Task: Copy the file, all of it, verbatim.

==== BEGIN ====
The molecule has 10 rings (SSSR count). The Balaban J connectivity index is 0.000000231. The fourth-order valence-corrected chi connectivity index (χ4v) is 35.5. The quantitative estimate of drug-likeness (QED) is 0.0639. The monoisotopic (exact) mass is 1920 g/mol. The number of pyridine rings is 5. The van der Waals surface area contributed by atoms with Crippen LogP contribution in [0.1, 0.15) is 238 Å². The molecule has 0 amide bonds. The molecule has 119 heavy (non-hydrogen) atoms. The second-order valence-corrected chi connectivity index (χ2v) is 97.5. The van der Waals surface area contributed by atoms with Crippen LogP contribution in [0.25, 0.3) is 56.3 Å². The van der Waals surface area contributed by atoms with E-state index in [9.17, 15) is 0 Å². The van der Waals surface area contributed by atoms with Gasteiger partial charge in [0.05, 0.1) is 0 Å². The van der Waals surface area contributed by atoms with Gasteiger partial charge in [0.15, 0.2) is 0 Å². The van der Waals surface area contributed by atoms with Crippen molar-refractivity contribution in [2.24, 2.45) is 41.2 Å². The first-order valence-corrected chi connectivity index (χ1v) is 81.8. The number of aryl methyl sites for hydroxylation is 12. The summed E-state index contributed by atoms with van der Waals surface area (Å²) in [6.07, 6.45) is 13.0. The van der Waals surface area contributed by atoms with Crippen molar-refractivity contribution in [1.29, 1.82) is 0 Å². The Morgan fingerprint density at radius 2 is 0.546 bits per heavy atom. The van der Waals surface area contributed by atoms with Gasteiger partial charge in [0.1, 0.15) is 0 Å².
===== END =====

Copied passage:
The molecule has 10 rings (SSSR count). The Balaban J connectivity index is 0.000000231. The fourth-order valence-corrected chi connectivity index (χ4v) is 35.5. The quantitative estimate of drug-likeness (QED) is 0.0639. The monoisotopic (exact) mass is 1920 g/mol. The number of pyridine rings is 5. The van der Waals surface area contributed by atoms with Crippen LogP contribution in [0.1, 0.15) is 238 Å². The molecule has 0 amide bonds. The molecule has 119 heavy (non-hydrogen) atoms. The second-order valence-corrected chi connectivity index (χ2v) is 97.5. The van der Waals surface area contributed by atoms with Crippen LogP contribution in [0.25, 0.3) is 56.3 Å². The van der Waals surface area contributed by atoms with E-state index in [9.17, 15) is 0 Å². The van der Waals surface area contributed by atoms with Gasteiger partial charge in [0.05, 0.1) is 0 Å². The van der Waals surface area contributed by atoms with Gasteiger partial charge in [0.15, 0.2) is 0 Å². The van der Waals surface area contributed by atoms with Crippen molar-refractivity contribution in [2.24, 2.45) is 41.2 Å². The first-order valence-corrected chi connectivity index (χ1v) is 81.8. The number of aryl methyl sites for hydroxylation is 12. The summed E-state index contributed by atoms with van der Waals surface area (Å²) in [6.07, 6.45) is 13.0. The van der Waals surface area contributed by atoms with Crippen molar-refractivity contribution in [1.29, 1.82) is 0 Å². The Morgan fingerprint density at radius 2 is 0.546 bits per heavy atom. The van der Waals surface area contributed by atoms with Gasteiger partial charge in [0.1, 0.15) is 0 Å².